DevOps requires automation and testing to ensure application security

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The continuous delivery model demands rigorous testing and security practices to keep vulnerabilities from sneaking into the code. But done right, it can actually lead to more secure applications.

DevOps is known for continuous delivery and rapid iteration - almost the exact opposite of enterprise security, which can be seen as slow-moving and overly cautious. As more companies move toward DevOps as a means of delivering and maintaining applications, security becomes critical to plug gaps and prevent data breaches--especially in the continuous delivery pipeline, which can introduce more holes for hackers to wriggle into. Experts advise carefully designing the delivery pipeline and testing everything as thoroughly as possible, as well as implementing security best practices throughout the entire DevOps lifecycle.

Security is everywhere in continuous delivery, according to Ben Grinnell, global head of technology and digital at North Highland. "In a modern DevOps world, everything possible is scripted and automated, and everything is under version control, including the code, the environments, the infrastructure, and the scripts and continuous integration (CI) tools themselves," he said.

The additional rigor in DevOps, including more testing and measurement that's done in automated, repeatable ways, can actually foster a more secure environment. Security can be designed into systems at the beginning, instead of testing at the end, Grinnell said.

Bring in the entire team

In DevOps, developers have the advantage of working in cross-functional environments that include operations and security team members, which offers the opportunity to understand threats and mitigations before a project even begins, Grinnell said.

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However, this may require a new way of working. Developers will need to become accustomed to thinking about how their code can be supported in the operational environment, as well as write tests and consider test coverage, Grinnell said. They'll also need to broaden their skill sets. The good news is, despite the extra work, this does reduce job frustration.


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Get extra training

To truly understand how to secure applications, developers may need specific security training, according to George Gerchow, VP of security and compliance at Sumo Logic. This includes code review, short sprints, understanding what libraries are safe to use, and setting up feature flags that code each piece, he said.

Employ automated scans

According to Nate Reynolds, head of engineering at ReviewTrackers, any time a human, machine, or bot has access to the delivery pipeline, risk is introduced. "Security flushing and thorough testing should be top of mind when implementing a true continuous delivery approach, he said. "Additional risk lies in giving another point (CD pipeline) access to your production servers. If unintended access to that machine occurs (such as from an external party) your DB, app server, etc., are at risk"

Reynolds advised documenting security groups and auditing them regularly. He also emphasized the critical importance of testing. "You should do three things: test, test, and test," he said, noting that human decisions are often are flawed. Coding in particular can be prone to error, despite someone's best efforts. While product software engineers write tests for their application code, DevOps code doesn't always receive the same treatment, which leads to problems.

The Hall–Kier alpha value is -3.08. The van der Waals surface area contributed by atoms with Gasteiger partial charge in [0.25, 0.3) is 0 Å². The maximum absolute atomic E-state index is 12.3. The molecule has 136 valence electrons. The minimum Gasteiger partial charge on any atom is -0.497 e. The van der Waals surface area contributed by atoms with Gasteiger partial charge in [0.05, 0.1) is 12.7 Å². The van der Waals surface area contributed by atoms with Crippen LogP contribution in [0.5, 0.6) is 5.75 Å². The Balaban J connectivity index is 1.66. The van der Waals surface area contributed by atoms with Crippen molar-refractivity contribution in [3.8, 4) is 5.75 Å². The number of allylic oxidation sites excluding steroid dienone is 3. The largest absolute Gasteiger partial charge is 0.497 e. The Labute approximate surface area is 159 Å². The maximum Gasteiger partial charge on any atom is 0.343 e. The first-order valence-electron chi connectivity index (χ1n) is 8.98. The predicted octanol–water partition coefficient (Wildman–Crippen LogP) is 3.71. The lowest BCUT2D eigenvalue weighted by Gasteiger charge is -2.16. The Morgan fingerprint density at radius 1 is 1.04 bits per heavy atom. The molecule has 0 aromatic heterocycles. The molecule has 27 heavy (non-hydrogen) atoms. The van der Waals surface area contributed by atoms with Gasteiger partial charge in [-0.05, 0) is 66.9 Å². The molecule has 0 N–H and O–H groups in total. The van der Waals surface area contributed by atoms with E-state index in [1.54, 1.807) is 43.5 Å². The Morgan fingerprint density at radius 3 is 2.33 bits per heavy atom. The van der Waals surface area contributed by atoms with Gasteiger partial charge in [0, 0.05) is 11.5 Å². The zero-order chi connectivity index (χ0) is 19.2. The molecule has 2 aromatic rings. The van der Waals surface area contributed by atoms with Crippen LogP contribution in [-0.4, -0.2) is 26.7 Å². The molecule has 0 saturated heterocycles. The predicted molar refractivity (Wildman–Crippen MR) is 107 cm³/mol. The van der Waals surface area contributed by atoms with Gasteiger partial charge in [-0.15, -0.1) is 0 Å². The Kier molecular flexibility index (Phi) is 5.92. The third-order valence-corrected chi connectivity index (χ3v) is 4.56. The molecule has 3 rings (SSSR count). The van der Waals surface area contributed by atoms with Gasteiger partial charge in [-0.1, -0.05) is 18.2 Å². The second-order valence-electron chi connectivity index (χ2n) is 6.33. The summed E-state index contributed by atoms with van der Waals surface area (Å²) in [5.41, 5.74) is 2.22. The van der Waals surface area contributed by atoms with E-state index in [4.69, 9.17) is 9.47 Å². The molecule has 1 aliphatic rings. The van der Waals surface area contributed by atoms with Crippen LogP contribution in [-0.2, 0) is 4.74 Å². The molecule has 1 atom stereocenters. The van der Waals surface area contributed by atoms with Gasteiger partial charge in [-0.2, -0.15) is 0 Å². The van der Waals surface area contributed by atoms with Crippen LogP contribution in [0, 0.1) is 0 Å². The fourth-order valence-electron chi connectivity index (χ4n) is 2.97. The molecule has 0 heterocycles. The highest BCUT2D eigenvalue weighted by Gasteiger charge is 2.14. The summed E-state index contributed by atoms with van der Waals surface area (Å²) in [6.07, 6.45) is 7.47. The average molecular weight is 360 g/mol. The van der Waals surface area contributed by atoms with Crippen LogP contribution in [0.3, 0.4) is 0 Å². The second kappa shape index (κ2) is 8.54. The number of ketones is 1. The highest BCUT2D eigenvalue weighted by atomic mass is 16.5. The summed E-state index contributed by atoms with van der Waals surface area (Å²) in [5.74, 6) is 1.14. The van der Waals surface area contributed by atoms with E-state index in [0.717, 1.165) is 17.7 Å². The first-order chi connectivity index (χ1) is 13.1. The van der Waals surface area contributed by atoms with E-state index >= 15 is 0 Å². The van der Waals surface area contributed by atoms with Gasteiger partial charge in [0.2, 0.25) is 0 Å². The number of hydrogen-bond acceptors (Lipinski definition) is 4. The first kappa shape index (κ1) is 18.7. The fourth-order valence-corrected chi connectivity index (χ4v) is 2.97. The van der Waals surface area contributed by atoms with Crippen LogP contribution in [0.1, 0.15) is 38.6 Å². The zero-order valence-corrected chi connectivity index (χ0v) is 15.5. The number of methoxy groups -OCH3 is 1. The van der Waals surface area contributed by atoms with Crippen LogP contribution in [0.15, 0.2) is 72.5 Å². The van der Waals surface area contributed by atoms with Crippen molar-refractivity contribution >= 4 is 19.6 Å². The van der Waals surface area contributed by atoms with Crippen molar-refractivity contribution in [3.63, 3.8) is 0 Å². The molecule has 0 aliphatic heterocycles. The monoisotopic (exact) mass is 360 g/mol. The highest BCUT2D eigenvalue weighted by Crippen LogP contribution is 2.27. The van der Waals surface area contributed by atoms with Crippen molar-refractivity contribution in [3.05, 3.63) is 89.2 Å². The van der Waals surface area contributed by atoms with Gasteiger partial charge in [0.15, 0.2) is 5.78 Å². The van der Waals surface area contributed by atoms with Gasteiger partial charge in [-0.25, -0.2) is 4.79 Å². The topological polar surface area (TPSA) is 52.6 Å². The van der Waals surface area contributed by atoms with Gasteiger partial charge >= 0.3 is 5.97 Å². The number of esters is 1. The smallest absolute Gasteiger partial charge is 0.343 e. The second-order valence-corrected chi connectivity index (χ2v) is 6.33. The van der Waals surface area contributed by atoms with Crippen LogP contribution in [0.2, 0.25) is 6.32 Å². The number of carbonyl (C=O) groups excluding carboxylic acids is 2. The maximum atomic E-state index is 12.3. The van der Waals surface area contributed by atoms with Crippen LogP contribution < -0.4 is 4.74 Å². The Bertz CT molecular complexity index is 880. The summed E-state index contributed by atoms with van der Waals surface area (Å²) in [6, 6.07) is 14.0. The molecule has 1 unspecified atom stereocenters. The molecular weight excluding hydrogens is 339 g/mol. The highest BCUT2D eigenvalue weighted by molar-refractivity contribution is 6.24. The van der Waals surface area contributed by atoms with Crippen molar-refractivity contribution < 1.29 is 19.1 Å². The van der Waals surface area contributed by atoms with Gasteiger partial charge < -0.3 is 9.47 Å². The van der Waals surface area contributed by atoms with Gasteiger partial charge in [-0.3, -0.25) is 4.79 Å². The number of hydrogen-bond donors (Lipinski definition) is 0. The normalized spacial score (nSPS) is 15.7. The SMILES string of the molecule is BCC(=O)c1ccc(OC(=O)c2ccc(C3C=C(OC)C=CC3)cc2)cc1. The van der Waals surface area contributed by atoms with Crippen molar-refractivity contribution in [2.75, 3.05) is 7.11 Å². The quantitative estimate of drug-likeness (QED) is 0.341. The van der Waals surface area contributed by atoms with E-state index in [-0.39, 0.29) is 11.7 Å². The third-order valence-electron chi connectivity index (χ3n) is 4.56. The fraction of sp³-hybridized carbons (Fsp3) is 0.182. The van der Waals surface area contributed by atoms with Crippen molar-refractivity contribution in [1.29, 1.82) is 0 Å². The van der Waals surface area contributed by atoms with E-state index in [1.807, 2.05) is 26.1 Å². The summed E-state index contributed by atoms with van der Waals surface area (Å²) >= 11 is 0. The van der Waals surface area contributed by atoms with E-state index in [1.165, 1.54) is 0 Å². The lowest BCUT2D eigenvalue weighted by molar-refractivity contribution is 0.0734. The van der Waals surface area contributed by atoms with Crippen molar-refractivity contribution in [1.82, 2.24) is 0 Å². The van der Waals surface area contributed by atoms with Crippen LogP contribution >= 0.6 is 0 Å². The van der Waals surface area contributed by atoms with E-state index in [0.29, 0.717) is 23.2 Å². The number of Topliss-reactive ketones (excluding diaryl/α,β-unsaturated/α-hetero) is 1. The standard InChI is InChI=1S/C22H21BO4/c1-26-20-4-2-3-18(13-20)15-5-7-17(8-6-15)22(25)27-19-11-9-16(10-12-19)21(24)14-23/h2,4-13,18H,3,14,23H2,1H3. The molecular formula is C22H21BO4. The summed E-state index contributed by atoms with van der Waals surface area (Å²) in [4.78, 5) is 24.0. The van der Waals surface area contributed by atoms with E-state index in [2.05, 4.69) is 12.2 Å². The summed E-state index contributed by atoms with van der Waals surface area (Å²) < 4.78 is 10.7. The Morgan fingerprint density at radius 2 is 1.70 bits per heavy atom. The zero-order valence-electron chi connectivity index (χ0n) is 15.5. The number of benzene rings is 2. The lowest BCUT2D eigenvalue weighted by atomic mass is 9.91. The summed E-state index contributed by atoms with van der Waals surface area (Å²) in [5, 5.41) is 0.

Some experts will take that one step further and specifically mention checking known security flaws. "Code may not be in a static state long enough for traditional infrastructure security testing to be relevant at delivery time," said George Lerma, DevOps engineer at Armor. Because the time between writing code and delivery can be small, security flaws can be written in without developers realizing it.

Security automation is critical in the continuous delivery cycle, Lerma said. This includes integrating automatic static-code analysis of source code and automated vulnerability scanning tools in testing and preproduction systems to warn of vulnerabilities.

Automate infrastructure management

Many of the weaknesses lie in traditional IT management concepts, and continuous delivery's rapid changes can make it difficult for IT teams to keep up with engineering, Lerma said. For example, managing and administering dozens or hundreds of servers manually can lead to inadvertent security vulnerabilities due to inconsistencies.

Automated management of IT infrastructure, such as the way code is automated, can minimize the chances of the system being put in a vulnerable state, Lerma said. "With automation frameworks such as Chef, Ansible, and Puppet, the concepts of CD for code can be applied to the automation orchestration of IT infrastructure, helping them minimize or remove their attack vector."

But that doesn't mean peer reviews aren't necessary. On the contrary, Lerma advises them to help identify logic or security flaws or other items that automation may miss. And depending on the amount of change implemented, human application logic testing may also be needed, he said.

Using DevOps methodology can actually provide an opportunity to bake more security into applications. According to experts, the key is to start with security at the outset, then test and employ human review to ensure that vulnerabilities aren't sneaking in to the code.

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